For Pop Evil, that down came last April when drummer Josh “Chachi Riot” Marunde opted out of the band for an opportunity that allowed him more family time. While the split was amicable — Marunde left the door open for future cameo or reunion appearances — Pop Evil now had an immediate need for a hammer, especially considering they were in the middle of the touring cycle for 2015’s Up, the most successful album in the band’s 15-plus year history.
The remaining band — vocalist Leigh Kakaty, guitarists Nick Fuelling and Davey Grahs and bassist Matt DiRito — put out the word that they were considering filling their vacancy with a female drummer. Friends put them in touch with former McQueen drummer Hayley Cramer, who floored the band with her power and authority, and she was welcomed to the fold as Pop Evil’s third drummer. So far, the chemistry between Cramer and the band has been flawless, and Pop Evil fans have embraced the band’s newest member with unbridled enthusiasm.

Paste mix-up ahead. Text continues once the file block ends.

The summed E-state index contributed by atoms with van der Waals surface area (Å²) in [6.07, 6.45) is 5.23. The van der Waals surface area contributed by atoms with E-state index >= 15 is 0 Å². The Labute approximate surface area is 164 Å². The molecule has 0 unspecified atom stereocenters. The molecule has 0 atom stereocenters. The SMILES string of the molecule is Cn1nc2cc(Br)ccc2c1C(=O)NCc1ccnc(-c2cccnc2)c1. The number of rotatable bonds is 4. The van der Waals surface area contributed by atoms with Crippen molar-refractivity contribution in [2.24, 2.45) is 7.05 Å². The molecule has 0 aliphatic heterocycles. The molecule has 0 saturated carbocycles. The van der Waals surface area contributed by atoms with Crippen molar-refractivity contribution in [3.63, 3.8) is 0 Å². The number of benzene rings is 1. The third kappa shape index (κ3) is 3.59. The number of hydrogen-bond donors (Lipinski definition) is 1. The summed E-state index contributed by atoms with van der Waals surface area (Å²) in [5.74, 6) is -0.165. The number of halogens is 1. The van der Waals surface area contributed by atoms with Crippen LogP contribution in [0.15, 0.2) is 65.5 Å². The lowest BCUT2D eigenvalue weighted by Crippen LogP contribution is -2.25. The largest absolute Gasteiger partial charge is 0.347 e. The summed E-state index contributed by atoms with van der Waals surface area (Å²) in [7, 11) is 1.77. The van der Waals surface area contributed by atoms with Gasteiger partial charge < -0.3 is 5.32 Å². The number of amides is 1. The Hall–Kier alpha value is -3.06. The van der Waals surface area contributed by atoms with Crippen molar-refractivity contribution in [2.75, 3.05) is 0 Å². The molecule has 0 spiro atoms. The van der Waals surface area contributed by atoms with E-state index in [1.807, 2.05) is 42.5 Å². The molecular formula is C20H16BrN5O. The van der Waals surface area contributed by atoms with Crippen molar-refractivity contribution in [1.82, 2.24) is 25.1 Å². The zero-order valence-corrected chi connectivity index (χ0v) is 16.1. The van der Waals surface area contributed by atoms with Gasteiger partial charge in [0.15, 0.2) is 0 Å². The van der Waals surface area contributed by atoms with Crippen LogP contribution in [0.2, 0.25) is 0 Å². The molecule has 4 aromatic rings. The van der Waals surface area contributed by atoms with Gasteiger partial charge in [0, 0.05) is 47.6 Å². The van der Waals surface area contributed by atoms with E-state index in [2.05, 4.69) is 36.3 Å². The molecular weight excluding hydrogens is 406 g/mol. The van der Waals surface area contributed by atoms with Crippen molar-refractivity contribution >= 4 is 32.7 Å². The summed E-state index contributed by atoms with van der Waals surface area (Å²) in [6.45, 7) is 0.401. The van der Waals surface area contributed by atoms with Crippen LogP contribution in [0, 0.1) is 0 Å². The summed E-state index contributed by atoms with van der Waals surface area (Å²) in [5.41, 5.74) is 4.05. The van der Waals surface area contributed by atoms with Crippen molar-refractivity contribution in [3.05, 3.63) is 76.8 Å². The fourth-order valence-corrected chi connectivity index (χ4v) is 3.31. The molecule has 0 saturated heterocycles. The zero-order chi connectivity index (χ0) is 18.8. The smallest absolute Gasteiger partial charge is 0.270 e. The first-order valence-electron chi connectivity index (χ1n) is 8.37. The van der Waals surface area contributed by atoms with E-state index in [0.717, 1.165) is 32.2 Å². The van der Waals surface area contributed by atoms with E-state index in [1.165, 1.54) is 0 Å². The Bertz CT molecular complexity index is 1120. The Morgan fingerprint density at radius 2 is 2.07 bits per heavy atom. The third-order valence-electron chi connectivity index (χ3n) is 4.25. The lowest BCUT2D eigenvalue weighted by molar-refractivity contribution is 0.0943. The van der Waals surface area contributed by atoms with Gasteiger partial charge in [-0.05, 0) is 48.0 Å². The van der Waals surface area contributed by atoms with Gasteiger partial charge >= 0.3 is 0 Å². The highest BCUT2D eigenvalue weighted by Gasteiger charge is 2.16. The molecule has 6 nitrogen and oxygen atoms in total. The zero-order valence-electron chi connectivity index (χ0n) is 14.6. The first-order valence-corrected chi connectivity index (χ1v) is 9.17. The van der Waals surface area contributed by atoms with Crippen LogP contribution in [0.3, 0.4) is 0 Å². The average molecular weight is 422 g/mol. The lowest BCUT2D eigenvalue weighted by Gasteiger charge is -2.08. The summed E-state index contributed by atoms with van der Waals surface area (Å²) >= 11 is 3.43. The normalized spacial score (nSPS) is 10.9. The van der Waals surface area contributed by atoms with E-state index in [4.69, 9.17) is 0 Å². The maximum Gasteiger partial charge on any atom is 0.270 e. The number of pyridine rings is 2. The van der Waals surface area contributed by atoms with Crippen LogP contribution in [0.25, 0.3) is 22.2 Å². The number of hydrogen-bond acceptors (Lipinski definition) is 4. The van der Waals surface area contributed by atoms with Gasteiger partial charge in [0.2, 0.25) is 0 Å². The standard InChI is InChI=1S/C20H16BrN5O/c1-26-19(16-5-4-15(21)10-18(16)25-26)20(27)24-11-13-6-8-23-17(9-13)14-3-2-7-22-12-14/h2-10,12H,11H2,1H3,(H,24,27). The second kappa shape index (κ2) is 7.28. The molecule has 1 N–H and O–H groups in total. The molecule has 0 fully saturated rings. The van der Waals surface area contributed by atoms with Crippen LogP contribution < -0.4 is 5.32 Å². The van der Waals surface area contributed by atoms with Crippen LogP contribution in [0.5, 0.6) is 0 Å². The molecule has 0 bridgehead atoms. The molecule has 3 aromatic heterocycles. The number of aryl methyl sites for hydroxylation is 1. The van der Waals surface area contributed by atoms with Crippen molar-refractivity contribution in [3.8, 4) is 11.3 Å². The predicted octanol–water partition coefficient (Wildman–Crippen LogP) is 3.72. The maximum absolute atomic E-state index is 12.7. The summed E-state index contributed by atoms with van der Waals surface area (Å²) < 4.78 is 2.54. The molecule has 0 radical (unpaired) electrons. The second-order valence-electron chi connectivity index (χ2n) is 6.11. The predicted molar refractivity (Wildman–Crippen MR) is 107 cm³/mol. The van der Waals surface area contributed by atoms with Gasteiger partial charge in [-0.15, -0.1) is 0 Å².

For the Muskegon, Mich. quintet, Up was the payoff to a long, hard climb that began when the band formed in 2001. Although it dropped a couple of releases in the mid-’00s, they were primarily self-recorded demos; Pop Evil’s first actual studio album, 2008’s Lipstick on the Mirror, came after a seven-year dues-paying run of terrible club gigs. That album earned the band a deal with Universal, which paid for the band to remix and remaster it for a re-release the following year.
The Universal deal soured quickly, and Pop Evil shifted to indie label eOne for its next album, 2011’s War of Angels. But it was 2013’s Onyx that proved to be the band’s big breakthrough, cracking the Top 40 of the Billboard 200 and charting three consecutive No. 1 singles on the magazine’s Mainstream Rock chart. In 2015, Up bested its predecessor’s album numbers, hitting No. 25 on the Billboard 200, Top 5 on the Independent and Hard Rock Album charts and Top 10 on the Top Rock Albums chart.
Through all of this, Pop Evil maintained a constant road presence as an ass-kicking opener and an always-reliable headliner. Now, Cramer’s presence in the lineup may have revitalized the band into some of the best performances of its career.
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